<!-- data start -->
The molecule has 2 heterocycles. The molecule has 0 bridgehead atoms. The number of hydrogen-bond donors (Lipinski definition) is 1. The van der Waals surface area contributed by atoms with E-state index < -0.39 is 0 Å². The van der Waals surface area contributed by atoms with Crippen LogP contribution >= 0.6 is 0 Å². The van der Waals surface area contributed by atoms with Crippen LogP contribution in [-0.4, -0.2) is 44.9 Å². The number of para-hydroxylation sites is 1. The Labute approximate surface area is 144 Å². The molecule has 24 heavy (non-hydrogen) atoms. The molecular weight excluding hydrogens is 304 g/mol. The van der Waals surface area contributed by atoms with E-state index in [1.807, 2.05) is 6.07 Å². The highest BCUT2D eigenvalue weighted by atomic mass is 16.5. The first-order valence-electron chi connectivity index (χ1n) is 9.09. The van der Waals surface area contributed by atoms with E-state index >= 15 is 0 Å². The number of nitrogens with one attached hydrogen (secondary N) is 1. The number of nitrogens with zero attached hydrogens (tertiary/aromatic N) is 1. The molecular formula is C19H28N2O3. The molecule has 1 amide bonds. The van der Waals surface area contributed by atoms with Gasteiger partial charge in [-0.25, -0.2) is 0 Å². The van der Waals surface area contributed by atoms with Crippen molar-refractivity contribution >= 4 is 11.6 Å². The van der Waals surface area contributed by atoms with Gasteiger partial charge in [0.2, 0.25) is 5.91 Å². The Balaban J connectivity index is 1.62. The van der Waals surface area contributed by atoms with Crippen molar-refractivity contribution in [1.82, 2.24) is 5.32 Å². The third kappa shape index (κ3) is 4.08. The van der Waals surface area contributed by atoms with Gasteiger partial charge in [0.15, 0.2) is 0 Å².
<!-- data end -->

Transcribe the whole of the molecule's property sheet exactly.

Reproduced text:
The molecule has 2 heterocycles. The molecule has 0 bridgehead atoms. The number of hydrogen-bond donors (Lipinski definition) is 1. The van der Waals surface area contributed by atoms with E-state index < -0.39 is 0 Å². The van der Waals surface area contributed by atoms with Crippen LogP contribution >= 0.6 is 0 Å². The van der Waals surface area contributed by atoms with Crippen LogP contribution in [-0.4, -0.2) is 44.9 Å². The number of para-hydroxylation sites is 1. The Labute approximate surface area is 144 Å². The molecule has 24 heavy (non-hydrogen) atoms. The molecular weight excluding hydrogens is 304 g/mol. The van der Waals surface area contributed by atoms with E-state index in [1.807, 2.05) is 6.07 Å². The highest BCUT2D eigenvalue weighted by atomic mass is 16.5. The first-order valence-electron chi connectivity index (χ1n) is 9.09. The van der Waals surface area contributed by atoms with E-state index >= 15 is 0 Å². The number of nitrogens with one attached hydrogen (secondary N) is 1. The number of nitrogens with zero attached hydrogens (tertiary/aromatic N) is 1. The molecular formula is C19H28N2O3. The molecule has 1 amide bonds. The van der Waals surface area contributed by atoms with Gasteiger partial charge in [-0.25, -0.2) is 0 Å². The van der Waals surface area contributed by atoms with Crippen molar-refractivity contribution >= 4 is 11.6 Å². The van der Waals surface area contributed by atoms with Gasteiger partial charge in [0.2, 0.25) is 5.91 Å². The Balaban J connectivity index is 1.62. The van der Waals surface area contributed by atoms with Crippen molar-refractivity contribution in [1.82, 2.24) is 5.32 Å². The third kappa shape index (κ3) is 4.08. The van der Waals surface area contributed by atoms with Gasteiger partial charge in [0.15, 0.2) is 0 Å².